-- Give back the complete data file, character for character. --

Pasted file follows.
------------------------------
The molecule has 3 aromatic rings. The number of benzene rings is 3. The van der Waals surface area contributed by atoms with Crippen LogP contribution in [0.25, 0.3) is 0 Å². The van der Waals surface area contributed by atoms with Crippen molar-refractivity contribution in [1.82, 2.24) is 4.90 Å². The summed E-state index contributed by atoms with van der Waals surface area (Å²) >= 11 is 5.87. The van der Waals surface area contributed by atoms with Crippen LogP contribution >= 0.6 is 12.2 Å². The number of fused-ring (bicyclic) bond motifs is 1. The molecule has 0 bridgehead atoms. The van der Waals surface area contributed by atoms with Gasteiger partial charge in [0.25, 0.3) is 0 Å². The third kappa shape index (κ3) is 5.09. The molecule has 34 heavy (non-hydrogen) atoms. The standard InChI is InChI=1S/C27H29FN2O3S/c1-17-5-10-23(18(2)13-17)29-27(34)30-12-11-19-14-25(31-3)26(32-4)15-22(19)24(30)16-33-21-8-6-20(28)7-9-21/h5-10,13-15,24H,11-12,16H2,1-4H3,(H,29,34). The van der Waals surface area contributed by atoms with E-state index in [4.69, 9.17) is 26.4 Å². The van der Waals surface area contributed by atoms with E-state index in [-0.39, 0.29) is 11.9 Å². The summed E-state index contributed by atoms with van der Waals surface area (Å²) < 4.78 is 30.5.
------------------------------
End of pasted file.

The molecule has 3 aromatic rings. The number of benzene rings is 3. The van der Waals surface area contributed by atoms with Crippen LogP contribution in [0.25, 0.3) is 0 Å². The van der Waals surface area contributed by atoms with Crippen molar-refractivity contribution in [1.82, 2.24) is 4.90 Å². The summed E-state index contributed by atoms with van der Waals surface area (Å²) >= 11 is 5.87. The van der Waals surface area contributed by atoms with Crippen LogP contribution >= 0.6 is 12.2 Å². The number of fused-ring (bicyclic) bond motifs is 1. The molecule has 0 bridgehead atoms. The van der Waals surface area contributed by atoms with Gasteiger partial charge in [0.25, 0.3) is 0 Å². The third kappa shape index (κ3) is 5.09. The molecule has 34 heavy (non-hydrogen) atoms. The standard InChI is InChI=1S/C27H29FN2O3S/c1-17-5-10-23(18(2)13-17)29-27(34)30-12-11-19-14-25(31-3)26(32-4)15-22(19)24(30)16-33-21-8-6-20(28)7-9-21/h5-10,13-15,24H,11-12,16H2,1-4H3,(H,29,34). The van der Waals surface area contributed by atoms with E-state index in [4.69, 9.17) is 26.4 Å². The van der Waals surface area contributed by atoms with E-state index in [-0.39, 0.29) is 11.9 Å². The summed E-state index contributed by atoms with van der Waals surface area (Å²) < 4.78 is 30.5.